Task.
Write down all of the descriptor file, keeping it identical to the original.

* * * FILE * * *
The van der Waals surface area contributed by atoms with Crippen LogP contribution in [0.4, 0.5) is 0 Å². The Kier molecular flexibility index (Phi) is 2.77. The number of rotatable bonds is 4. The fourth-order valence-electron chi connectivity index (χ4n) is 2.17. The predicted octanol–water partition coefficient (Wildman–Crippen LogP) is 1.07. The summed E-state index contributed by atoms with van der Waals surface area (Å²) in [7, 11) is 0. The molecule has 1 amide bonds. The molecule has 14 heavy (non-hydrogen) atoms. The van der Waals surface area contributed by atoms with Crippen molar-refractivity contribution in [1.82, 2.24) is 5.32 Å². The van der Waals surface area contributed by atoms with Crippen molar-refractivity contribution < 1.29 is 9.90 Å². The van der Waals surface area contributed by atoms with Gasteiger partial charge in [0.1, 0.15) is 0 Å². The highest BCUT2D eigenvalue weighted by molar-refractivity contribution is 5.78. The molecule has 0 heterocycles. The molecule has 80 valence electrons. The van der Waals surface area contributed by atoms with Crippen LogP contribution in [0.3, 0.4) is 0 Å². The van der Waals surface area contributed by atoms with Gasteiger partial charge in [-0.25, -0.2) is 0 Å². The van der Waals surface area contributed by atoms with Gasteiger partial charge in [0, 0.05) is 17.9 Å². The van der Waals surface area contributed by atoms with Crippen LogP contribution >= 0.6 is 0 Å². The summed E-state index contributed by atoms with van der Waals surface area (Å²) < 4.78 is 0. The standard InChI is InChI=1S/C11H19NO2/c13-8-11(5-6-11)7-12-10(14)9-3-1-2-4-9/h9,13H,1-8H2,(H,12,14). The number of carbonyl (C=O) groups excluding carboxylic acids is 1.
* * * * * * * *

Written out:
The van der Waals surface area contributed by atoms with Crippen LogP contribution in [0.4, 0.5) is 0 Å². The Kier molecular flexibility index (Phi) is 2.77. The number of rotatable bonds is 4. The fourth-order valence-electron chi connectivity index (χ4n) is 2.17. The predicted octanol–water partition coefficient (Wildman–Crippen LogP) is 1.07. The summed E-state index contributed by atoms with van der Waals surface area (Å²) in [7, 11) is 0. The molecule has 1 amide bonds. The molecule has 14 heavy (non-hydrogen) atoms. The van der Waals surface area contributed by atoms with Crippen molar-refractivity contribution in [1.82, 2.24) is 5.32 Å². The van der Waals surface area contributed by atoms with Crippen molar-refractivity contribution < 1.29 is 9.90 Å². The van der Waals surface area contributed by atoms with Gasteiger partial charge in [0.1, 0.15) is 0 Å². The highest BCUT2D eigenvalue weighted by molar-refractivity contribution is 5.78. The molecule has 0 heterocycles. The molecule has 80 valence electrons. The van der Waals surface area contributed by atoms with Crippen LogP contribution in [0.3, 0.4) is 0 Å². The van der Waals surface area contributed by atoms with Gasteiger partial charge in [-0.25, -0.2) is 0 Å². The van der Waals surface area contributed by atoms with Gasteiger partial charge in [0, 0.05) is 17.9 Å². The van der Waals surface area contributed by atoms with Crippen LogP contribution >= 0.6 is 0 Å². The summed E-state index contributed by atoms with van der Waals surface area (Å²) < 4.78 is 0. The standard InChI is InChI=1S/C11H19NO2/c13-8-11(5-6-11)7-12-10(14)9-3-1-2-4-9/h9,13H,1-8H2,(H,12,14). The number of carbonyl (C=O) groups excluding carboxylic acids is 1.